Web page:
Facebook Facial Recognition for Picture Uploads

April 5th, 2011

Now college students everywhere who drunkenly upload photographs from last night can figure out who that grenade is in the pic. From Engadget, a post titled Facebook planning facial recognition for picture uploads?

It is indeed less earth-shattering than that alleged (and, it turns out, false) Google app we heard about a few days back, but one of our loyal readers has stumbled across what appears to be an up-and-coming (and thus far inactive) facial recognition feature in his Facebook privacy settings. And, you know what? We have found the same thing! Although we are somewhat mollified by the prospect that this bad boy (when and if it becomes active) will only highlight our mug in pictures uploaded by friends, we bemoan the possibility that even more of our lives will be spent untagging ourselves from embarrassing party snaps.

Like Google’s rumored facial recognition app, this product fulfills a prediction I made way back in 2008 in Omniveillance:

With the advent of photo-sharing Internet sites like Flikr, MySpace, and Facebook, people can now upload photographs and “tag” a specific person’s identity in the photo with metadata, as if they were captioning it in a scrapbook (i.e., John Doe is the third person on the left). Although currently the tagging process must be done manually, new facial recognition such as Google’s Picasa system utilizes artificial intelligence computers to automatically index and tag the subjects of photographs.147 Software like Polar Rose is capable of scanning the entire World Wide Web, matching faces with previously tagged photos based on similarities in biometric features, and automatically tagging the photo with the person’s identity.148 Berners-Lee mentions tagging as one of the key prerequisites to the semantic web.149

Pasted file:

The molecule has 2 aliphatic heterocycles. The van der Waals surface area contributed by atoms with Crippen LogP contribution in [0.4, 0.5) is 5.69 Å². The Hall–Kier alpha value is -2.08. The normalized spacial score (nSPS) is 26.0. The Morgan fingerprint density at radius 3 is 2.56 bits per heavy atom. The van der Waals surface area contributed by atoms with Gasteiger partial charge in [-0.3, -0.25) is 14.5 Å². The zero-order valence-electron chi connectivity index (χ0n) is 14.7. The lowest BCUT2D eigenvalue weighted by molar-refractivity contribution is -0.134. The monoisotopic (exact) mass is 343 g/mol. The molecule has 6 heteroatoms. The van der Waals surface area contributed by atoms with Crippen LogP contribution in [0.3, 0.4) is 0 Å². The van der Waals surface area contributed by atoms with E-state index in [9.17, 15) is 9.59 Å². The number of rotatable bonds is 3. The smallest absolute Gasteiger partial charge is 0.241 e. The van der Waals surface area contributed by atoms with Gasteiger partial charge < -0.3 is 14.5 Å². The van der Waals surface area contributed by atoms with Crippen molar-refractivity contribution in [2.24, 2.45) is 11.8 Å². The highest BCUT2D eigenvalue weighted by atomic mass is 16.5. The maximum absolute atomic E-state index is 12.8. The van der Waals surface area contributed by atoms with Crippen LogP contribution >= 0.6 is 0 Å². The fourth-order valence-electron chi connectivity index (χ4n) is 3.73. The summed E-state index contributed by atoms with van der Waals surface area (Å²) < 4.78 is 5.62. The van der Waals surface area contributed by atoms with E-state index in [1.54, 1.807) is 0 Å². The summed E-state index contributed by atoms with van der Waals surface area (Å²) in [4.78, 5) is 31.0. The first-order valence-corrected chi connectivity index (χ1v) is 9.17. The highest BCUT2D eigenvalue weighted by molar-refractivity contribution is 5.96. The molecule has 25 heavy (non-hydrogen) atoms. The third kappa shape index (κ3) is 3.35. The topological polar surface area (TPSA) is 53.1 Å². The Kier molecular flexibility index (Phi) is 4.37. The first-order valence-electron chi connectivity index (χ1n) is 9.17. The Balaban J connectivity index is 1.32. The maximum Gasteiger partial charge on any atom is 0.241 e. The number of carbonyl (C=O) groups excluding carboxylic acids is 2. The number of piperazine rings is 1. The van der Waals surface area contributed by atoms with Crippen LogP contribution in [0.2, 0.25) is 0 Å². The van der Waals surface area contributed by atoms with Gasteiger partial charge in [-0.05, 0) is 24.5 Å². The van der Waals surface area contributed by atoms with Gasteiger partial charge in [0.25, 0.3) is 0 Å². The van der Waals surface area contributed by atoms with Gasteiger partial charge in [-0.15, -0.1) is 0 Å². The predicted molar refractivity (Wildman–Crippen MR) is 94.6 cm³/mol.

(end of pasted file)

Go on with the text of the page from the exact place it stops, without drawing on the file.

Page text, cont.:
Once an image is tagged, these captions can be searched and indexed like any other document on the Internet. As a result of this emerging image-analysis technology, a search engine like Google can easily correlate a person’s face with his name, contact information, personal preferences, friends, and any of his personal information located on the Internet. In fact, Google’s Director of Product Management, R.J. Pittman, “said that Google is developing visual crawling software that can be used for facial recognition and scene analysis.”150 Applied to Street View, this future technology can be combined with tagging and advanced image search capabilities to identify anyone who is recorded by omniveillance.

Omniveillance is on its way.